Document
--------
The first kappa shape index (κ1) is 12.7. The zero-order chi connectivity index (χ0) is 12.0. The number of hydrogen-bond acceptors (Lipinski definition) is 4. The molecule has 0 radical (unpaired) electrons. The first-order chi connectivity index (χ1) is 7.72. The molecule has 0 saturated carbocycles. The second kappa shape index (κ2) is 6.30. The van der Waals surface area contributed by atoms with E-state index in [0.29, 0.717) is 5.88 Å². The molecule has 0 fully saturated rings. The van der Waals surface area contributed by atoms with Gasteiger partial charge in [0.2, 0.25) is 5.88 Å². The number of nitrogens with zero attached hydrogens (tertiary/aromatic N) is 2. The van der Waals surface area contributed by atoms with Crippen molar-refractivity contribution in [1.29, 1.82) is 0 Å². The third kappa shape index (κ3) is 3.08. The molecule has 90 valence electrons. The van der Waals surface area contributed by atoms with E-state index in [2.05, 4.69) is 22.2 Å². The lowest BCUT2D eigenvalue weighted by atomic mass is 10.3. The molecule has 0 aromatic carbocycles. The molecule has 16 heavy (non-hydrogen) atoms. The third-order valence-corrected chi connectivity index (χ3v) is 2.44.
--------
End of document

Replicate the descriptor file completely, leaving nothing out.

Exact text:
The first kappa shape index (κ1) is 12.7. The zero-order chi connectivity index (χ0) is 12.0. The number of hydrogen-bond acceptors (Lipinski definition) is 4. The molecule has 0 radical (unpaired) electrons. The first-order chi connectivity index (χ1) is 7.72. The molecule has 0 saturated carbocycles. The second kappa shape index (κ2) is 6.30. The van der Waals surface area contributed by atoms with E-state index in [0.29, 0.717) is 5.88 Å². The molecule has 0 fully saturated rings. The van der Waals surface area contributed by atoms with Gasteiger partial charge in [0.2, 0.25) is 5.88 Å². The number of nitrogens with zero attached hydrogens (tertiary/aromatic N) is 2. The van der Waals surface area contributed by atoms with Crippen molar-refractivity contribution in [1.29, 1.82) is 0 Å². The third kappa shape index (κ3) is 3.08. The molecule has 90 valence electrons. The van der Waals surface area contributed by atoms with E-state index in [2.05, 4.69) is 22.2 Å². The lowest BCUT2D eigenvalue weighted by atomic mass is 10.3. The molecule has 0 aromatic carbocycles. The molecule has 16 heavy (non-hydrogen) atoms. The third-order valence-corrected chi connectivity index (χ3v) is 2.44.